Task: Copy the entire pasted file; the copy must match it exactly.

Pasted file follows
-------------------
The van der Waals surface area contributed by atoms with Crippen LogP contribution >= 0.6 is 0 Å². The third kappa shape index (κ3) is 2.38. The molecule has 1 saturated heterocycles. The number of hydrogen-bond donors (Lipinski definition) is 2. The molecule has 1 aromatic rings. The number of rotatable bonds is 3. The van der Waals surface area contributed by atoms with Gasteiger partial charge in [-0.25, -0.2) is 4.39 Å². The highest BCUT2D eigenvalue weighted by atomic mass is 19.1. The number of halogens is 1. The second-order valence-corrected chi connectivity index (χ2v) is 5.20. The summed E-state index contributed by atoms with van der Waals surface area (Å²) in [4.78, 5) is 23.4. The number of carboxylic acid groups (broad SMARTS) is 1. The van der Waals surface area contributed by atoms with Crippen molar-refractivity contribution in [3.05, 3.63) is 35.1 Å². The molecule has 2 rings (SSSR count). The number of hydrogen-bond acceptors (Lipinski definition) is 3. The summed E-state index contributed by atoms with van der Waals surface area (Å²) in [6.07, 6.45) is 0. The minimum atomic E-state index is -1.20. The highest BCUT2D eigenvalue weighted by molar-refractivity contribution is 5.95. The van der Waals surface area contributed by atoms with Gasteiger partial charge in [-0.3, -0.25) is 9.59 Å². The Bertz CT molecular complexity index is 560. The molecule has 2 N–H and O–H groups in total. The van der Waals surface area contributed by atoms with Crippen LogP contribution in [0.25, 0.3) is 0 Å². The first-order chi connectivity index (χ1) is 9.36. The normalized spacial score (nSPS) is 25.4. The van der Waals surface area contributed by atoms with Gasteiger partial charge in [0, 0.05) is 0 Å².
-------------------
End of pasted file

The van der Waals surface area contributed by atoms with Crippen LogP contribution >= 0.6 is 0 Å². The third kappa shape index (κ3) is 2.38. The molecule has 1 saturated heterocycles. The number of hydrogen-bond donors (Lipinski definition) is 2. The molecule has 1 aromatic rings. The number of rotatable bonds is 3. The van der Waals surface area contributed by atoms with Gasteiger partial charge in [-0.25, -0.2) is 4.39 Å². The highest BCUT2D eigenvalue weighted by atomic mass is 19.1. The number of halogens is 1. The second-order valence-corrected chi connectivity index (χ2v) is 5.20. The summed E-state index contributed by atoms with van der Waals surface area (Å²) in [4.78, 5) is 23.4. The number of carboxylic acid groups (broad SMARTS) is 1. The van der Waals surface area contributed by atoms with Crippen molar-refractivity contribution in [3.05, 3.63) is 35.1 Å². The molecule has 2 rings (SSSR count). The number of hydrogen-bond acceptors (Lipinski definition) is 3. The summed E-state index contributed by atoms with van der Waals surface area (Å²) in [6.07, 6.45) is 0. The minimum atomic E-state index is -1.20. The highest BCUT2D eigenvalue weighted by molar-refractivity contribution is 5.95. The van der Waals surface area contributed by atoms with Gasteiger partial charge in [-0.3, -0.25) is 9.59 Å². The Bertz CT molecular complexity index is 560. The molecule has 2 N–H and O–H groups in total. The van der Waals surface area contributed by atoms with Crippen LogP contribution in [0.25, 0.3) is 0 Å². The first-order chi connectivity index (χ1) is 9.36. The normalized spacial score (nSPS) is 25.4. The van der Waals surface area contributed by atoms with Gasteiger partial charge in [0, 0.05) is 0 Å².